Willem…why did you have to die? Why did you have to leave me all alone? You were my one ally, the only one I could turn to, and now you are gone.

From somewhere in the midst of the darkness of her world, she heard piercing cries. They were wailing, screeching sounds, like that of a banshee. Her eyes fluttered open, and her hazy gaze finally focused upon the smiling midwife before her who held a small, bloody baby.

‘Your Highness has been delivered of a fine son.’

A son! This news immediately heartened her – the child was a son; she had produced an heir to the House of Orange-Nassau! She already knew what she would name him. Her mind’s eye saw her father, the Martyr-King Charles, he who had been executed the year before. Then she remembered her beloved brother Charles. Yes, that would be the boy’s name.  I’ll name him Charles.

Amalia van Solms appeared suddenly at the bedchamber door like a black cloud. She clutched at the wooden doorframe, her mourning clothes coating her rigid figure. Amalia had heard. The women looked at each other for a long moment – neither liked the other – and this was one battle the young princess had won. The young woman summoned her strength and raised her head in a haughty attitude – a gesture she knew full well irritated her mother-in-law. Amalia narrowed her eyes, this arrogant creature lives, but my son was taken from me, she thought, with great displeasure. But the wailing babe was now the only part of Willem that lived and Amalia’s eyes brimmed with tears.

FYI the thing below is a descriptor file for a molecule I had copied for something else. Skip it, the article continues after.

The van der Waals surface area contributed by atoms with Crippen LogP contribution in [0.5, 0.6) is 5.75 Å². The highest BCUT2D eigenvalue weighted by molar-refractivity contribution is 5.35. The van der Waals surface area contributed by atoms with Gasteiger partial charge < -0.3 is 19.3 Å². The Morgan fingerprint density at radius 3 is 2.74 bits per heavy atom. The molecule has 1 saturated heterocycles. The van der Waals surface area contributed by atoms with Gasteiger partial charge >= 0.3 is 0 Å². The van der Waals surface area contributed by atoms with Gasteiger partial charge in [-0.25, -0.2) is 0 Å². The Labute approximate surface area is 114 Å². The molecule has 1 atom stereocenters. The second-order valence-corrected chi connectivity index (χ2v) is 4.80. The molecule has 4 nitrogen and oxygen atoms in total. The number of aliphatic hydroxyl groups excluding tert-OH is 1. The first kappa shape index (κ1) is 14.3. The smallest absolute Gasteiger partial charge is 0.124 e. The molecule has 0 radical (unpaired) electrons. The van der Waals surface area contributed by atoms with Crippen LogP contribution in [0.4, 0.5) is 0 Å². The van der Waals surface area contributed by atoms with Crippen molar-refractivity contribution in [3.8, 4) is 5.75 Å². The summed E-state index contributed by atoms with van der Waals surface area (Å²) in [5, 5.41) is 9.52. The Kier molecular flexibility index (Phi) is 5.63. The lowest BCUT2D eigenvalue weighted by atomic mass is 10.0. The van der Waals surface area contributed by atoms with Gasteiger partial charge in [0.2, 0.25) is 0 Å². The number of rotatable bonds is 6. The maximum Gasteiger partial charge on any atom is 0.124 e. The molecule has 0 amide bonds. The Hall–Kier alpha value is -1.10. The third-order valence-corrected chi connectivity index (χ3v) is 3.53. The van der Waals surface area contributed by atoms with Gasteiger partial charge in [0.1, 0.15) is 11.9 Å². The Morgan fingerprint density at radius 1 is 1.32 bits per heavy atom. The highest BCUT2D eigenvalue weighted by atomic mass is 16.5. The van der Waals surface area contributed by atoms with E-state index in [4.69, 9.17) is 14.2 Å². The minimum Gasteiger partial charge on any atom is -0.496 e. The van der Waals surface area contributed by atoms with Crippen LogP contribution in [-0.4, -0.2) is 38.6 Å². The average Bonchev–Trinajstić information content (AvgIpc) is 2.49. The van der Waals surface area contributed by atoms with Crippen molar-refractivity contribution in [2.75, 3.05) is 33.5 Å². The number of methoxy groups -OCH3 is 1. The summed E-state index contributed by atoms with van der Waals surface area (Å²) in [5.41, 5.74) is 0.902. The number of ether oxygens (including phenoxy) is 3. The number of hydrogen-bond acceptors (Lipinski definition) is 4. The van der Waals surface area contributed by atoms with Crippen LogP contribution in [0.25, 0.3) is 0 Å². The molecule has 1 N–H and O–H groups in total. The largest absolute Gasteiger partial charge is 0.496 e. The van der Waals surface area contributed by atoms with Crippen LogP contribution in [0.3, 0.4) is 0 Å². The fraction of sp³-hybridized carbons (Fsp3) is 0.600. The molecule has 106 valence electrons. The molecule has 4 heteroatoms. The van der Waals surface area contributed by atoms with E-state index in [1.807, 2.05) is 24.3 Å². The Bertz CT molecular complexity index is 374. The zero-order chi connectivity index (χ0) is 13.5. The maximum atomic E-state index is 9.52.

In the gloom of mourning, the days continued to pass and the child did not die as everyone had expected…he survived. He was a little fighter, even in the beginning.

But Amalia and Mary, the women of the House of Orange, instead of comforting each other in their mutual sorrow, remained perpetually at odds, as they had always been. The new grandmother took the infant boy up into her arms. Fear suddenly came upon Mary, Princess of Orange. ‘Bring Charles to me,’ she said, as haughtily as she could muster.

Amalia turned, still cradling the baby in her arms, and looked down with contempt at the Stuart girl who now lay recuperating in bed. ‘Charles? No. He will be named Willem Hendrik.’

Mary’s eyes widened in horror as her mother-in-law’s dominant nature once again reared its ugly head.